The function simpleSolve will do a basic resolution as its name indicates. This basic resolution starts by making a deep copy of the array so as not to alter the array received as a parameter. Then the function iterates over all the cells. For each cell of the grid that contains a 0, it calls
getPossibilities to get the possibilities on this cell. There are then three possible outcomes. First, there is only one possibility in a cell: in this case, the function will fill this possibility in the cell (and that’s why we made a deep copy at the beginning). Second, there is no possibility: in this case, the function returns an error. Third, there are several possibilities: in this case, the function increments a counter which is used to measure the number of 0s left in the grid. Once the function has looped over all the cells, one of two things can happen. Either we have found new values but there are still 0s in the grid, in which case we start a new loop by resetting the counter of 0s. Or, there has been no (or no more) replacement or there are no 0s left in the grid, in which case the function has reached the end of what it can do. (If there are no more 0’s, the grid has been solved.) The function, therefore, returns what it has succeeded in doing with the grid, as well as the number of 0’s remaining.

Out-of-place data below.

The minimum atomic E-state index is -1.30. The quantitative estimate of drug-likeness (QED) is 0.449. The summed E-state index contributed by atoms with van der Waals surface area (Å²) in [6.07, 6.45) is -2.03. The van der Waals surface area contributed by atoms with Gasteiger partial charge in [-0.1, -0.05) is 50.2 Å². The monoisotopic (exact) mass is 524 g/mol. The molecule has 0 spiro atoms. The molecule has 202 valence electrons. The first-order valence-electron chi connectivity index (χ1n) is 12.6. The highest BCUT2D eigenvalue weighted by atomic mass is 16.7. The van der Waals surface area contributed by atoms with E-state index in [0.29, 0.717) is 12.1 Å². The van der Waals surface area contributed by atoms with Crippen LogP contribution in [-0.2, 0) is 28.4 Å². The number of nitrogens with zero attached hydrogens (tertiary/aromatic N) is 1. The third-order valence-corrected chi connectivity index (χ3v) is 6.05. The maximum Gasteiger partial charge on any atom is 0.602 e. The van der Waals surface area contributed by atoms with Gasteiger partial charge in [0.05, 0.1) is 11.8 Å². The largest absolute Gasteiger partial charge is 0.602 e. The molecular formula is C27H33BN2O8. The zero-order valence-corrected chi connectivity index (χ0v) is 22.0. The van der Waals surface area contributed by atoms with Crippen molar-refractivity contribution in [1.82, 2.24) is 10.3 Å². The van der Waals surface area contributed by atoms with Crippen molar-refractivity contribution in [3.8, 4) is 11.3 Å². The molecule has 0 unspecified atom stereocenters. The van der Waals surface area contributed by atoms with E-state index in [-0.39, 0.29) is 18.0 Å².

the simpleSolve function
The complete solving with solveGrid
solveGrid function will start by running
simpleSolveon the grid, which will also have the added benefit of making a deep copy of the grid. If the
simpleSolve does not solve the grid, i.e. if it returns a grid where there are 0’s left, this means that there are cells with several possibilities. What do we do then? Well, we try the different possibilities. We choose a cell with several possibilities (for example one of the cells with the least number of different possibilities). Then we create several copies of the grid, one for each possibility. In these grids, we apply each of the possibilities. As if new realities were being created. Like in quantum mechanics, like Schrödinger’s cat, we create a variant of the reality where we say: "this cell has this possibility now”.
What do we do with these grids? We do a recursion: we have